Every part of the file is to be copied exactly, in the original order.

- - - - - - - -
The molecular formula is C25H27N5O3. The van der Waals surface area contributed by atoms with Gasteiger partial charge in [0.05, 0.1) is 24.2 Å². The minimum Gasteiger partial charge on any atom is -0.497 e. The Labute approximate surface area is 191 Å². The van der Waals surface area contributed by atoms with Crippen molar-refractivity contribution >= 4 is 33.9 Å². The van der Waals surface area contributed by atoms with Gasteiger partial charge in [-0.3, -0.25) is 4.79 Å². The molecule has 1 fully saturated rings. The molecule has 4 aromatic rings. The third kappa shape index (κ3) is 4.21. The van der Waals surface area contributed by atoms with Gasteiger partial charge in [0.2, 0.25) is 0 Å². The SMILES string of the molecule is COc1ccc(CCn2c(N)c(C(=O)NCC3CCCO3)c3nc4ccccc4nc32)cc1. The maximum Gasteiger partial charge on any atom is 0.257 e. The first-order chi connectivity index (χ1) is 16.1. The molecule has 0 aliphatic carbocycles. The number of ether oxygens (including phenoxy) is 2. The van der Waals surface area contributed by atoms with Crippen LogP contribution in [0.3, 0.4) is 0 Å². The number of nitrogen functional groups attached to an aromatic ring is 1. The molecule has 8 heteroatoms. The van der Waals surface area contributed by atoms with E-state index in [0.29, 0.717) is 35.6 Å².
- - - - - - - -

The molecular formula is C25H27N5O3. The van der Waals surface area contributed by atoms with Gasteiger partial charge in [0.05, 0.1) is 24.2 Å². The minimum Gasteiger partial charge on any atom is -0.497 e. The Labute approximate surface area is 191 Å². The van der Waals surface area contributed by atoms with Crippen molar-refractivity contribution >= 4 is 33.9 Å². The van der Waals surface area contributed by atoms with Gasteiger partial charge in [-0.3, -0.25) is 4.79 Å². The molecule has 1 fully saturated rings. The molecule has 4 aromatic rings. The third kappa shape index (κ3) is 4.21. The van der Waals surface area contributed by atoms with Gasteiger partial charge in [0.2, 0.25) is 0 Å². The SMILES string of the molecule is COc1ccc(CCn2c(N)c(C(=O)NCC3CCCO3)c3nc4ccccc4nc32)cc1. The maximum Gasteiger partial charge on any atom is 0.257 e. The first-order chi connectivity index (χ1) is 16.1. The molecule has 0 aliphatic carbocycles. The number of ether oxygens (including phenoxy) is 2. The van der Waals surface area contributed by atoms with Crippen LogP contribution in [0.3, 0.4) is 0 Å². The number of nitrogen functional groups attached to an aromatic ring is 1. The molecule has 8 heteroatoms. The van der Waals surface area contributed by atoms with E-state index in [0.29, 0.717) is 35.6 Å².